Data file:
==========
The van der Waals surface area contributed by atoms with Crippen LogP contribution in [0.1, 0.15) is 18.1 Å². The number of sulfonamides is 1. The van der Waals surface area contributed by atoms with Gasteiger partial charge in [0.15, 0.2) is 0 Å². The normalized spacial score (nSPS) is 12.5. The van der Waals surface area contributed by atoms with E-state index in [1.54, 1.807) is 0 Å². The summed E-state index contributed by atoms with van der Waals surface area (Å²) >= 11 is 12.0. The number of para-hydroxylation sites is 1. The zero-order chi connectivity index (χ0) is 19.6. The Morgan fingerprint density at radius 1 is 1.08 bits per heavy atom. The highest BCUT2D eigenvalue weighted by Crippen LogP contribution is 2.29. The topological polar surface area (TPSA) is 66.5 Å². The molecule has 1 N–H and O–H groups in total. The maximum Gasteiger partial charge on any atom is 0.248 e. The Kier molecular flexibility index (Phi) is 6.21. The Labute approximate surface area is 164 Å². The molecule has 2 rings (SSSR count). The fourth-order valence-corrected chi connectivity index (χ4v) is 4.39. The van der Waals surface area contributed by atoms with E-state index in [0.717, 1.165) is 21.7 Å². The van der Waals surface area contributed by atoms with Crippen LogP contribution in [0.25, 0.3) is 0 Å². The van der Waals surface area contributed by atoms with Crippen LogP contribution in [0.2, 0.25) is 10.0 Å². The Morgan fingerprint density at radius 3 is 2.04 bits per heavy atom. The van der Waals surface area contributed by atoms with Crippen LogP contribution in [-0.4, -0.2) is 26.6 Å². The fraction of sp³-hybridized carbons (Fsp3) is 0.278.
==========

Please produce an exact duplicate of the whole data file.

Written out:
The van der Waals surface area contributed by atoms with Crippen LogP contribution in [0.1, 0.15) is 18.1 Å². The number of sulfonamides is 1. The van der Waals surface area contributed by atoms with Gasteiger partial charge in [0.15, 0.2) is 0 Å². The normalized spacial score (nSPS) is 12.5. The van der Waals surface area contributed by atoms with E-state index in [1.54, 1.807) is 0 Å². The summed E-state index contributed by atoms with van der Waals surface area (Å²) >= 11 is 12.0. The number of para-hydroxylation sites is 1. The zero-order chi connectivity index (χ0) is 19.6. The Morgan fingerprint density at radius 1 is 1.08 bits per heavy atom. The highest BCUT2D eigenvalue weighted by Crippen LogP contribution is 2.29. The topological polar surface area (TPSA) is 66.5 Å². The molecule has 1 N–H and O–H groups in total. The maximum Gasteiger partial charge on any atom is 0.248 e. The Kier molecular flexibility index (Phi) is 6.21. The Labute approximate surface area is 164 Å². The molecule has 2 rings (SSSR count). The fourth-order valence-corrected chi connectivity index (χ4v) is 4.39. The van der Waals surface area contributed by atoms with E-state index in [0.717, 1.165) is 21.7 Å². The van der Waals surface area contributed by atoms with Crippen LogP contribution in [0.25, 0.3) is 0 Å². The van der Waals surface area contributed by atoms with Crippen LogP contribution in [0.2, 0.25) is 10.0 Å². The Morgan fingerprint density at radius 3 is 2.04 bits per heavy atom. The van der Waals surface area contributed by atoms with Crippen LogP contribution in [-0.4, -0.2) is 26.6 Å². The fraction of sp³-hybridized carbons (Fsp3) is 0.278.